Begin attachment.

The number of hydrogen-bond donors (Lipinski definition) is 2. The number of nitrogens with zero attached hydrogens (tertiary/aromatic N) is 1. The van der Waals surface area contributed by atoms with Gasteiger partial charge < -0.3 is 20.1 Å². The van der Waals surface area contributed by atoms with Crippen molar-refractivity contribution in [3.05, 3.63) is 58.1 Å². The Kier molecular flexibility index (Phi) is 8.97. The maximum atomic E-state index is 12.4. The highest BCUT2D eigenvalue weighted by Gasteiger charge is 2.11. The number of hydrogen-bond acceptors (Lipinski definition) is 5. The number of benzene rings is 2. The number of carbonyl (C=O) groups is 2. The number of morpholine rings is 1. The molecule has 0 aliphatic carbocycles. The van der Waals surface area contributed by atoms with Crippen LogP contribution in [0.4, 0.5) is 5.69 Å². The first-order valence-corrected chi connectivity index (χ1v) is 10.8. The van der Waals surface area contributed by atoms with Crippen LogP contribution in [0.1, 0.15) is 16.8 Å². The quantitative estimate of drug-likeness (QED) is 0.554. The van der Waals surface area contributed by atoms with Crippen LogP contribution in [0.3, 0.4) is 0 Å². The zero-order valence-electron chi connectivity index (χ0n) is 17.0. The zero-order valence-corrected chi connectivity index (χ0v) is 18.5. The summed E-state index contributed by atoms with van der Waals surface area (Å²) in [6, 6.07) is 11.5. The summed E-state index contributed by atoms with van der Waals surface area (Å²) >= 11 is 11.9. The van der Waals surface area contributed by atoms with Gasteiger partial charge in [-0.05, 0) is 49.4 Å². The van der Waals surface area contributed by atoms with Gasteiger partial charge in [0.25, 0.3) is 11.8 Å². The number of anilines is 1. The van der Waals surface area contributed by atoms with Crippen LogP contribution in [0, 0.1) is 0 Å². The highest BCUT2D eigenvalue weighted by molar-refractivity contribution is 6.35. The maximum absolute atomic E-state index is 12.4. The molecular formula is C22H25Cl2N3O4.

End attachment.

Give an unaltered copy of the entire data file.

The number of hydrogen-bond donors (Lipinski definition) is 2. The number of nitrogens with zero attached hydrogens (tertiary/aromatic N) is 1. The van der Waals surface area contributed by atoms with Gasteiger partial charge < -0.3 is 20.1 Å². The van der Waals surface area contributed by atoms with Crippen molar-refractivity contribution in [3.05, 3.63) is 58.1 Å². The Kier molecular flexibility index (Phi) is 8.97. The maximum atomic E-state index is 12.4. The highest BCUT2D eigenvalue weighted by Gasteiger charge is 2.11. The number of hydrogen-bond acceptors (Lipinski definition) is 5. The number of benzene rings is 2. The number of carbonyl (C=O) groups is 2. The number of morpholine rings is 1. The molecule has 0 aliphatic carbocycles. The van der Waals surface area contributed by atoms with Crippen LogP contribution in [0.4, 0.5) is 5.69 Å². The first-order valence-corrected chi connectivity index (χ1v) is 10.8. The van der Waals surface area contributed by atoms with Crippen LogP contribution in [0.1, 0.15) is 16.8 Å². The quantitative estimate of drug-likeness (QED) is 0.554. The van der Waals surface area contributed by atoms with Crippen LogP contribution in [0.3, 0.4) is 0 Å². The zero-order valence-electron chi connectivity index (χ0n) is 17.0. The zero-order valence-corrected chi connectivity index (χ0v) is 18.5. The summed E-state index contributed by atoms with van der Waals surface area (Å²) in [6, 6.07) is 11.5. The summed E-state index contributed by atoms with van der Waals surface area (Å²) >= 11 is 11.9. The van der Waals surface area contributed by atoms with Gasteiger partial charge in [-0.05, 0) is 49.4 Å². The van der Waals surface area contributed by atoms with Gasteiger partial charge in [0.25, 0.3) is 11.8 Å². The number of anilines is 1. The van der Waals surface area contributed by atoms with Crippen LogP contribution in [0, 0.1) is 0 Å². The highest BCUT2D eigenvalue weighted by molar-refractivity contribution is 6.35. The maximum absolute atomic E-state index is 12.4. The molecular formula is C22H25Cl2N3O4.